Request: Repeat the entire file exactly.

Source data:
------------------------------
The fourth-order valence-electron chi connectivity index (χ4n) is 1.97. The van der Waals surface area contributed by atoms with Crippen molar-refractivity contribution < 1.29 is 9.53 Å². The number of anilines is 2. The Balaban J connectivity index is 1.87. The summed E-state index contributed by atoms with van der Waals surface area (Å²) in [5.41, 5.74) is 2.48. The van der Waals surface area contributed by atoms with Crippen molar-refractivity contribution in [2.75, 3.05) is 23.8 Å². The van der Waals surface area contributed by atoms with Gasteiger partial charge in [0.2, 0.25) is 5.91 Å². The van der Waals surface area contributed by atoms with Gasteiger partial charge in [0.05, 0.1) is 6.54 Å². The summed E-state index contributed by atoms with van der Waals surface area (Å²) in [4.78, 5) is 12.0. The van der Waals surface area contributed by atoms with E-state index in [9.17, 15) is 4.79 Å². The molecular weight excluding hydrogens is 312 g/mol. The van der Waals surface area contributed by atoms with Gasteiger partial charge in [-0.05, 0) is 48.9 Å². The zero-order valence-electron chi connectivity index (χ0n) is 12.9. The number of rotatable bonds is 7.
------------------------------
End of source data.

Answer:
The fourth-order valence-electron chi connectivity index (χ4n) is 1.97. The van der Waals surface area contributed by atoms with Crippen molar-refractivity contribution < 1.29 is 9.53 Å². The number of anilines is 2. The Balaban J connectivity index is 1.87. The summed E-state index contributed by atoms with van der Waals surface area (Å²) in [5.41, 5.74) is 2.48. The van der Waals surface area contributed by atoms with Crippen molar-refractivity contribution in [2.75, 3.05) is 23.8 Å². The van der Waals surface area contributed by atoms with Gasteiger partial charge in [0.2, 0.25) is 5.91 Å². The van der Waals surface area contributed by atoms with Gasteiger partial charge in [0.05, 0.1) is 6.54 Å². The summed E-state index contributed by atoms with van der Waals surface area (Å²) in [4.78, 5) is 12.0. The van der Waals surface area contributed by atoms with E-state index in [9.17, 15) is 4.79 Å². The molecular weight excluding hydrogens is 312 g/mol. The van der Waals surface area contributed by atoms with Gasteiger partial charge in [-0.05, 0) is 48.9 Å². The zero-order valence-electron chi connectivity index (χ0n) is 12.9. The number of rotatable bonds is 7.